Echinacea and elderberry extracts can also help prevent catching the flu or a cold, reduce the symptoms of an infection, and could be as efficient as standard antiviral medication. Both elderberry and certain species of echinacea (not all of them, which is why it is important to buy the correct extracts) contain anti-microbial, anti-viral and anti-inflammatory compounds that support our immune system and stop viruses entry and replication. One study observed that a complete cure of the flu was achieved within 2 to 3 days in 90% of the patients taking elderberry extracts (versus at least 6 days in the placebo group).



American ginseng and liquorice root also have anti-viral, anti-bacterial and anti-inflammatory properties that can help prevent the flu, colds or upper respiratory infections. Liquorice root has even been tested against SARS-associated coronavirus in 2003 and was found efficient in inhibiting the virus replication. However, liquorice can affect blood pressure and stress levels and might be contraindicated in certain cases.


Last, N-acetylcysteine (or NAC) and glutathione are also powerful anti-oxidants than have been shown to inhibit the replication of the flu virus and to be effective at reducing the severity of pneumonia (for NAC).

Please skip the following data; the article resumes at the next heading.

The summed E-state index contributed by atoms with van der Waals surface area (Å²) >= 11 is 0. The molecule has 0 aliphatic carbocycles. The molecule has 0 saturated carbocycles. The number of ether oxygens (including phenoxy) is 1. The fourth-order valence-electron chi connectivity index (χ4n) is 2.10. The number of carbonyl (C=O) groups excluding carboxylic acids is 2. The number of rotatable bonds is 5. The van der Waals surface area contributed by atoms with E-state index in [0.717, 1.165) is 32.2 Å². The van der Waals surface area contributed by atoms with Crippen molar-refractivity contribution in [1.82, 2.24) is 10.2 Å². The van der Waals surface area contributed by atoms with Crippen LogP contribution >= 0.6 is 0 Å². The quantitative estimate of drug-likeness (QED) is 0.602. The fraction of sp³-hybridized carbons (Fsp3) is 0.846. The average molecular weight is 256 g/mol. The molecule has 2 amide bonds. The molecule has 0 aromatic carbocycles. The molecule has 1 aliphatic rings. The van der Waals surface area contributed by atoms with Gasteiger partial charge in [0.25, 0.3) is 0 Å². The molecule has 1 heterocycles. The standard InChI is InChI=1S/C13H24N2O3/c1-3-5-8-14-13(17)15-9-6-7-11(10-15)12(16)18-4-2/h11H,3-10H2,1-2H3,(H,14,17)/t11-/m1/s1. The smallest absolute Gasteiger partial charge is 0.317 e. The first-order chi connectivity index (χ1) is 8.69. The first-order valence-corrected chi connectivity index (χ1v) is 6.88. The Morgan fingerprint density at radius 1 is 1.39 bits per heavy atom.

Many others plant extracts or supplements have also been proven beneficial against the flu or colds, by strengthening the immune system or thanks to their anti-viral or anti-inflammatory properties: selenium, seaweed extract, yeast-based products, vitamin A, ginger, EPA and DHA (omega 3's), curcumin, astragalus, green tea...


In summary, enjoy fresh wholesome foods that are rich in vitamin C, zinc and probiotics, season your meals with garlic, herbs and spices and sip on herbal teas that contain echinacea, ginseng, liquorice or elderberry. Stay physically active most days and prioritise your sleep.



The more healthy habits you will adopt during your confinement, the better prepared you will be if you catch an infection. There is also a very good chance that you will feel better and more energised, which will motivate you to keep these new habits when life returns to normal. So, look at opportunities to get healthier now, so that you can remember confinement as a time of your life where you took care of yourself and improved your well-being! This article is for educational purposes only. It is not a substitute for professional medical advice and is not intended to diagnose, treat, cure, heal or prevent any disease or medical condition. See full Disclaimer here. I encourage you to do your own research and to discuss with a qualified healthcare practitioner the options that could work the best for your specific circumstances.